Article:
As mentioned earlier, French has two future tenses. As we’ve already mentioned the compound future uses aller as a helping verb, so for the compound future you’ll need to use the verb aller twice. First you’ll need the conjugated form of aller and then the infinitive. As with the passé composé and le plus-que-parfait, only the helping verb is conjugated.
- Je vais aller… I’m going to go…
- Tu vas aller… You’re going to go….
- Il/Elle va aller… S/he’s going to go…
- Nous allons aller… We’re going to go…
- Vous allez aller… You’re going to go….
- Ils/Elles vont aller… They’re going to go…
Along with the verb forms that were mentioned above, French also uses the subjunctive mood. Unlike the previously mentioned forms, the subjunctive isn’t actually a tense. In actuality, it’s a verbal mood that’s used to express doubt, possibility, requests and uncertainty in a given situation. Very often (although not always) verbs in the subjunctive come after the conjunction que.
If you’d like to get a deeper and more in depth explanation on the subjunctive mood, you can read more about it here.
So we’ve laid out the conjugation of aller in the subjunctive mood in the table below:
|(que) j’aille||(that) I go||(que) nous allions||(that) we go|
|(que) tu ailles||(that) you go||(que) vous alliez||(that) you go|
|(que) il aille||(that) he goes||(que) ils aillent||(that) they go|
|(que) elle aille||(that) she goes||(que) elles aillent||(that) they go|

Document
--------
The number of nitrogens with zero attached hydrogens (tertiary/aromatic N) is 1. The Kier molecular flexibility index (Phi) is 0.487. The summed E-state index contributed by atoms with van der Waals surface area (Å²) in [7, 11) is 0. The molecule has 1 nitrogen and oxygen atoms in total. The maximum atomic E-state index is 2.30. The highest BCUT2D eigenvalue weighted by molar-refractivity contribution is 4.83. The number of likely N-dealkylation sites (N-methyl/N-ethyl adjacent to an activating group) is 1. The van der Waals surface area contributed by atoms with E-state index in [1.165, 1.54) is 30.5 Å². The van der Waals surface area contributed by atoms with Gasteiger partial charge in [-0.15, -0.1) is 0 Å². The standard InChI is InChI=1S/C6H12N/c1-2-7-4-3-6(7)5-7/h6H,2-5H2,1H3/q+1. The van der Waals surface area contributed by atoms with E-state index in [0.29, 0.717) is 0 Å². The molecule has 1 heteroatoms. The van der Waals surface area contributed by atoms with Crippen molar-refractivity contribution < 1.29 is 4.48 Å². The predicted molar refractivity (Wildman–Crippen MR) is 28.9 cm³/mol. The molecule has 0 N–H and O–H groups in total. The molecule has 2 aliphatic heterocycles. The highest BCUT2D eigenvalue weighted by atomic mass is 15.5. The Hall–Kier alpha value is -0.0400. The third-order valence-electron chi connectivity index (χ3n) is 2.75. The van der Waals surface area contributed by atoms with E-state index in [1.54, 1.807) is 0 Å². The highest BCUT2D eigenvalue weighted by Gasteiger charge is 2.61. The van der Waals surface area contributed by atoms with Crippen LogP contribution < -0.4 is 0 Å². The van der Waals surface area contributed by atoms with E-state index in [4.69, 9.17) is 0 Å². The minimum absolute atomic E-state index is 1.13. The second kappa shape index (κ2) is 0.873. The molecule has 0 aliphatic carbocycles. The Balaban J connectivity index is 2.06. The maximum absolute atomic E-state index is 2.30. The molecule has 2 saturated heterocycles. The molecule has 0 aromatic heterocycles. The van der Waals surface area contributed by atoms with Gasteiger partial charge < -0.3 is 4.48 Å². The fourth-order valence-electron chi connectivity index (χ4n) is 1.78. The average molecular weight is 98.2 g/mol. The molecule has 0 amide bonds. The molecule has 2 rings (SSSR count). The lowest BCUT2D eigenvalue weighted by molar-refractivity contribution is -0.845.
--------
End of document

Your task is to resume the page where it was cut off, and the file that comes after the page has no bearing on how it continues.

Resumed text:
|(que) on aille||(that) we/one goes|
Il faut que j’aille
I have to go (It’s necessary that I go)
Il veut que tu ailles au musée
He wants you to go to the museum (He wants that you go to the museum)
Je doute qu’elle aille vite
I doubt that she’s going quickly
Je veux que nous allions
I want us to go (I want that we go)
Il demande que vous alliez
He asks that you go
Quel dommage qu’ils aillent aujourd’hui
What a shame (that) they’re going today
Of all the verbs in the command, you are most likely to encounter those of aller. Different forms of aller can be heard as filler-words, place holders and words of encouragement.
Allons au cinema
‘Let’s go to the cinema’
‘Go!’ / ‘Let’s go!’ (in sports)
While saying allons is common when it’s followed by destination, the phrase allons-y meaning ‘let’s go’ in a general sense has been falling out of favour. You’re more likely to hear the phrase ‘on y va’ although it’s a bit more informal.
It’s also worth noting that the imperative forms may change when followed by a preposition.
‘Go on’ (lit. go there)
That’s a brief rundown on the verb aller of you. With this you should be able to understand the most common meanings of aller and also know it as an auxiliary verb in forming the near future tense. Likewise, you can now recognize the most common conjugations of aller with ease.
Now that you know all that, on y va!